[2] What you and your husband choose to do is, of course, between you and him. However, it is perfectly acceptable to wear either a bandana with your hair down or a baseball cap with a ponytail out the back. And as far as covering indoors, the only time it would make sense to do so is in front of men who are not directly related to you beside your husband. Covering in the house in front of women is simply not required. As for the idea that you are under judgment or close observation by God because you are a cancer survivor, I would encourage you to dispense with that notion. I simply do not believe that God looks for opportunities to hurt people, capriciously giving them cancer or other ailments and then holding their blessings of healing and recovery perpetually over their heads. I have a son with a birth defect that disables him physically. We have had this talk many times, and he has heard the most inane and stupid explanations for his disability and health issues. He has been told that he is a reincarnation of a wicked person, a reincarnation of a righteous person, that his “neshamah” needs a “tikkun,” and that he was especially chosen to have his disability – all of which both he and I roundly reject. They are all nonsense answers. The Rambam in the Moreh HaNavokhiym explicitly says that the idea that disabilities are really blessings in disguise or are actually good and positive for the person afflicted with them is absurd. My son and I agree. So, what is the answer? That he lives in a world where this happens and he is not the only person to deal with pain, sickness, and tragedy. Count your blessings and be strong – this is what we are able to do and it is what God asks us to do in this world. The idea that God is up in Heaven handing out diseases as punishments to “ordinary citizens” is also rejected by the Rambam and others. Yes, God has afflicted people with diseases in the Biblical era – and He may well still be doing so – but you have to be quite the evil person who is central in the worldwide struggle between good and evil to rank among those who are personally and specifically targeted by God. Even without knowing much about you, I am fairly sure that you are not on that short list. Cancers, like birth defects, happen in our imperfect world. Most likely what causes them is either human ignorance or accident – not individual ignorance necessarily, but corporate ignorance among humanity as a whole. With the chemicals and food processing and pollutants that we subject our populations to on a daily basis in the developed world, we know from our own data that there is a small percentage chance that illness and disease will result. So, the next time you hear about X amount of children, or X amount of adults, or X amount of women, etc. with cancer or diseases, realize that even a few hundred thousand is just a small percentage when compared to the entire population. So, why do people get cancer and why are they born with birth defects? Or, for that matter, why are there car accidents? Plane crashes? Or shootings? Because these are the statistics produced by how we live in this world. It is the outcome of human behavior in aggregate over time. That’s all. God is not handing out diseases – as the Gemara says, since the creation of the world “`olam ke-minhagho nohegh – the world continues to operate on its natural course.” What should our response be? To take personal responsibility as humans and as Jews for the state of the the world and work hard to improve and repair it. Some of these tragedies and unfortunate occurrences can be remedied or prevented, while others cannot. But we do our best. Be-ezrath HaShem.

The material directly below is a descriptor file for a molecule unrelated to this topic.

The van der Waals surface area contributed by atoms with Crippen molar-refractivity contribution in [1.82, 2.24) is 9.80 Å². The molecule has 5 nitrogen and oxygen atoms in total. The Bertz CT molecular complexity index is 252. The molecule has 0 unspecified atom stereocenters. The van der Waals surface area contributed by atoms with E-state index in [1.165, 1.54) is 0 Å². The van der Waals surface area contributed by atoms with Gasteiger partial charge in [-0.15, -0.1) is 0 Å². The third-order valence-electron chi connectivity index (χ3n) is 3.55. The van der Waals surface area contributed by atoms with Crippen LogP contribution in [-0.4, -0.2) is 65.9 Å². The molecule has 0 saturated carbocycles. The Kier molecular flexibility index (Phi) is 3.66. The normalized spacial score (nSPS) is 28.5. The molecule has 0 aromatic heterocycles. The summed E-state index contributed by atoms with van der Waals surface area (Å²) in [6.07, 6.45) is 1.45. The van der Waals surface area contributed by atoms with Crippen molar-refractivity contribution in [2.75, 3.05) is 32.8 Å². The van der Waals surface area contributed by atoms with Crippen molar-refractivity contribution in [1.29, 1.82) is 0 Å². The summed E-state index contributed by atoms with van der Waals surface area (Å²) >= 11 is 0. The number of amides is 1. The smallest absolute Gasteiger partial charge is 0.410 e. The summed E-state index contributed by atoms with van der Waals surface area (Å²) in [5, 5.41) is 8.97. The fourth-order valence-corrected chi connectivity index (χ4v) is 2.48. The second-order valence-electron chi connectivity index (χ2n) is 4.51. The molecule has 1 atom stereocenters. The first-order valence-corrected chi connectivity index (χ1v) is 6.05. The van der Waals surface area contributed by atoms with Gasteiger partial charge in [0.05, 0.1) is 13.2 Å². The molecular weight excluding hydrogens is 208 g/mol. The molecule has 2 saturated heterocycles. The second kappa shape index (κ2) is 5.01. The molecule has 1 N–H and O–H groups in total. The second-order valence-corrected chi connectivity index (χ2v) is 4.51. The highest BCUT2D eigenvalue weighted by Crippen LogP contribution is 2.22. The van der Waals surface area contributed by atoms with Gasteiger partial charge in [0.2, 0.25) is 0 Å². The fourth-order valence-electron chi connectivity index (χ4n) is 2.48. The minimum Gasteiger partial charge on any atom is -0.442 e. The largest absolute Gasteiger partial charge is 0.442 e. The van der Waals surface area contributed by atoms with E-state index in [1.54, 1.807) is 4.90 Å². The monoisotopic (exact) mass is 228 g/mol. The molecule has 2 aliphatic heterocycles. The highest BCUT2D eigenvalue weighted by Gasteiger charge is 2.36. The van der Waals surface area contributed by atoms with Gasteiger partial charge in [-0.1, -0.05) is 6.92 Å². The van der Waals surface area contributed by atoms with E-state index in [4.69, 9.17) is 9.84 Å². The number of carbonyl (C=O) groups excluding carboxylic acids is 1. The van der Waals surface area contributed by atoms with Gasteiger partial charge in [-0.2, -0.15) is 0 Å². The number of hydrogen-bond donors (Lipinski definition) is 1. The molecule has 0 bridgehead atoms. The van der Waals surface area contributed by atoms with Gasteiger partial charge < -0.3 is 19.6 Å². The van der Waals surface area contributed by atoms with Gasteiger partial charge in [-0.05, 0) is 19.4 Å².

[3] Ask as much as you would like and I will do my best to assist you in obtaining answers.

      [4] I understand completely, but I am doubtful that my wife would write anything for the site. She is a fairly private person.

      [5] I agree in principle, but men need to quit harrying women about modesty and start the process of repairing the trust and the damage done to Jewish women and the Jewish family by all but vacating their posts.

      You are, of course, very welcome.

      Kol tuv,



    • לק”י

      Shalom, Talmidh.

      Thank you for the link.

      I have read these sentiments from Rav Ratson shlit”a before. Basically, he holds that there is a requirement min ha-diyn for all women and girls above a certain age to cover their hair while in public, not just for married women. However, he also acknowledges that doing so is difficult for a variety of reasons, including a young girl who would be made to do so getting myriads of questions from her young peers and being made to feel very uncomfortable socially.

      With incredible personal respect for kevodho ha-rav Arusi shlit”a, I simply do not see the utility of his position. From the standpoint of the legal tradition once active in Yemen, I completely understand, but from a modern halakhic standpoint I do not see why it makes sense – especially when there were early opinions based on the Gemara that did not require unmarried women and girls (rewaqoth) to cover their hair in public – to hold the position of “we should, but we can’t because it is too complicated.” If it were a misswah de-oraytha that had fallen into disuse because of extenuating circumstances and realities (e.g. laws of the beth ha-miqdash, et al), then I could see such a position being useful to inspire us to rebuild, but it would seem that this is more akin to the Amish saying that although we really should be traveling in horse-drawn carriages, it’s just too complex in the modern world so we compromise and drive cars. Covering the hair is more related to convention than law, and there is even room to interpret the Rambam as relating to these halakhoth on that basis as well.

      More later,

      Kol tuv,



  3. I look forward to the post on hair covering.
    By the way, Yesha’ayahu Leibovitz would say he covers his head in spite of no obligation to do so, so as to ‘belong’ to the mitzvah observant.